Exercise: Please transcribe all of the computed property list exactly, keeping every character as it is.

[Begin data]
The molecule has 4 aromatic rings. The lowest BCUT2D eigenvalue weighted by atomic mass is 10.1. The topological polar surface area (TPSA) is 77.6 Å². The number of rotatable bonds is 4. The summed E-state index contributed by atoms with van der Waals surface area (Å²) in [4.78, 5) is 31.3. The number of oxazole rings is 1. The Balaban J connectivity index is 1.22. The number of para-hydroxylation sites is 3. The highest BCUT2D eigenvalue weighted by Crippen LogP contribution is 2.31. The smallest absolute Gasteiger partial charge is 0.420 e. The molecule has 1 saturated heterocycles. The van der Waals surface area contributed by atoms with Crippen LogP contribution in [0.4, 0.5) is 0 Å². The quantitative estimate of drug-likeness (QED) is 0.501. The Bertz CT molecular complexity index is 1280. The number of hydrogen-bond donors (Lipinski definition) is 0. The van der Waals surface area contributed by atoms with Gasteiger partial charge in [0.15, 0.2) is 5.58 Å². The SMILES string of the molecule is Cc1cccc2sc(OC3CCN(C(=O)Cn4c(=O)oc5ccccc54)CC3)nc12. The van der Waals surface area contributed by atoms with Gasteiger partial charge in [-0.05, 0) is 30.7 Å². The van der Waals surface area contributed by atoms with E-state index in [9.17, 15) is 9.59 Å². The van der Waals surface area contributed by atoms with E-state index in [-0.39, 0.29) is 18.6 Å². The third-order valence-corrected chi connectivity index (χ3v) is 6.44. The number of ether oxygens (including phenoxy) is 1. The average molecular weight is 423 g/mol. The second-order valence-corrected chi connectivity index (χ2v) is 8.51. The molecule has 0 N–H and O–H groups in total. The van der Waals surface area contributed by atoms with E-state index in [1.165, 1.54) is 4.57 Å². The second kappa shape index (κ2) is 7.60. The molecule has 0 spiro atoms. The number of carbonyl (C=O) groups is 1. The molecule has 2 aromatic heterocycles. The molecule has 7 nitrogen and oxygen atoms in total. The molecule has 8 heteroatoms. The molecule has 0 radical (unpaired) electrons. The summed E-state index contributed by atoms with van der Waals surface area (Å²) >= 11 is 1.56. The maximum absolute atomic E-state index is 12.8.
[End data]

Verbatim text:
The molecule has 4 aromatic rings. The lowest BCUT2D eigenvalue weighted by atomic mass is 10.1. The topological polar surface area (TPSA) is 77.6 Å². The number of rotatable bonds is 4. The summed E-state index contributed by atoms with van der Waals surface area (Å²) in [4.78, 5) is 31.3. The number of oxazole rings is 1. The Balaban J connectivity index is 1.22. The number of para-hydroxylation sites is 3. The highest BCUT2D eigenvalue weighted by Crippen LogP contribution is 2.31. The smallest absolute Gasteiger partial charge is 0.420 e. The molecule has 1 saturated heterocycles. The van der Waals surface area contributed by atoms with Crippen LogP contribution in [0.4, 0.5) is 0 Å². The quantitative estimate of drug-likeness (QED) is 0.501. The Bertz CT molecular complexity index is 1280. The number of hydrogen-bond donors (Lipinski definition) is 0. The van der Waals surface area contributed by atoms with Gasteiger partial charge in [0.15, 0.2) is 5.58 Å². The SMILES string of the molecule is Cc1cccc2sc(OC3CCN(C(=O)Cn4c(=O)oc5ccccc54)CC3)nc12. The van der Waals surface area contributed by atoms with Gasteiger partial charge in [-0.05, 0) is 30.7 Å². The van der Waals surface area contributed by atoms with E-state index in [9.17, 15) is 9.59 Å². The van der Waals surface area contributed by atoms with E-state index in [-0.39, 0.29) is 18.6 Å². The third-order valence-corrected chi connectivity index (χ3v) is 6.44. The number of ether oxygens (including phenoxy) is 1. The average molecular weight is 423 g/mol. The second-order valence-corrected chi connectivity index (χ2v) is 8.51. The molecule has 0 N–H and O–H groups in total. The van der Waals surface area contributed by atoms with E-state index in [1.165, 1.54) is 4.57 Å². The second kappa shape index (κ2) is 7.60. The molecule has 0 spiro atoms. The number of carbonyl (C=O) groups is 1. The molecule has 2 aromatic heterocycles. The molecule has 7 nitrogen and oxygen atoms in total. The molecule has 8 heteroatoms. The molecule has 0 radical (unpaired) electrons. The summed E-state index contributed by atoms with van der Waals surface area (Å²) >= 11 is 1.56. The maximum absolute atomic E-state index is 12.8.